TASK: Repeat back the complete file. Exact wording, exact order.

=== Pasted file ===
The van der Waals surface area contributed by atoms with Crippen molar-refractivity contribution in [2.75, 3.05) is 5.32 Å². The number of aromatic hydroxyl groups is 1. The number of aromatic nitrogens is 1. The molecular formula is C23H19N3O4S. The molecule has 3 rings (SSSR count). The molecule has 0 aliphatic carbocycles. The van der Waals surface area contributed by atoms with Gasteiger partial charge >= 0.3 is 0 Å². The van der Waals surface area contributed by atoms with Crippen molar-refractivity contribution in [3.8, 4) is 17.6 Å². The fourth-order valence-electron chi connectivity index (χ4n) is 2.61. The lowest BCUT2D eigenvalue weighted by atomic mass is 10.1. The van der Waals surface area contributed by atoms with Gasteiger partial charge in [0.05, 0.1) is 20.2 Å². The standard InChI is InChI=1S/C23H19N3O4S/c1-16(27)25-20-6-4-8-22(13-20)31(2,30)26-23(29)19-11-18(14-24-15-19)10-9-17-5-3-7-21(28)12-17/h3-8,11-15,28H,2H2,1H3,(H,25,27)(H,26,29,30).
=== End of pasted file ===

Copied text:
The van der Waals surface area contributed by atoms with Crippen molar-refractivity contribution in [2.75, 3.05) is 5.32 Å². The number of aromatic hydroxyl groups is 1. The number of aromatic nitrogens is 1. The molecular formula is C23H19N3O4S. The molecule has 3 rings (SSSR count). The molecule has 0 aliphatic carbocycles. The van der Waals surface area contributed by atoms with Gasteiger partial charge >= 0.3 is 0 Å². The van der Waals surface area contributed by atoms with Crippen molar-refractivity contribution in [3.8, 4) is 17.6 Å². The fourth-order valence-electron chi connectivity index (χ4n) is 2.61. The lowest BCUT2D eigenvalue weighted by atomic mass is 10.1. The van der Waals surface area contributed by atoms with Gasteiger partial charge in [0.05, 0.1) is 20.2 Å². The standard InChI is InChI=1S/C23H19N3O4S/c1-16(27)25-20-6-4-8-22(13-20)31(2,30)26-23(29)19-11-18(14-24-15-19)10-9-17-5-3-7-21(28)12-17/h3-8,11-15,28H,2H2,1H3,(H,25,27)(H,26,29,30).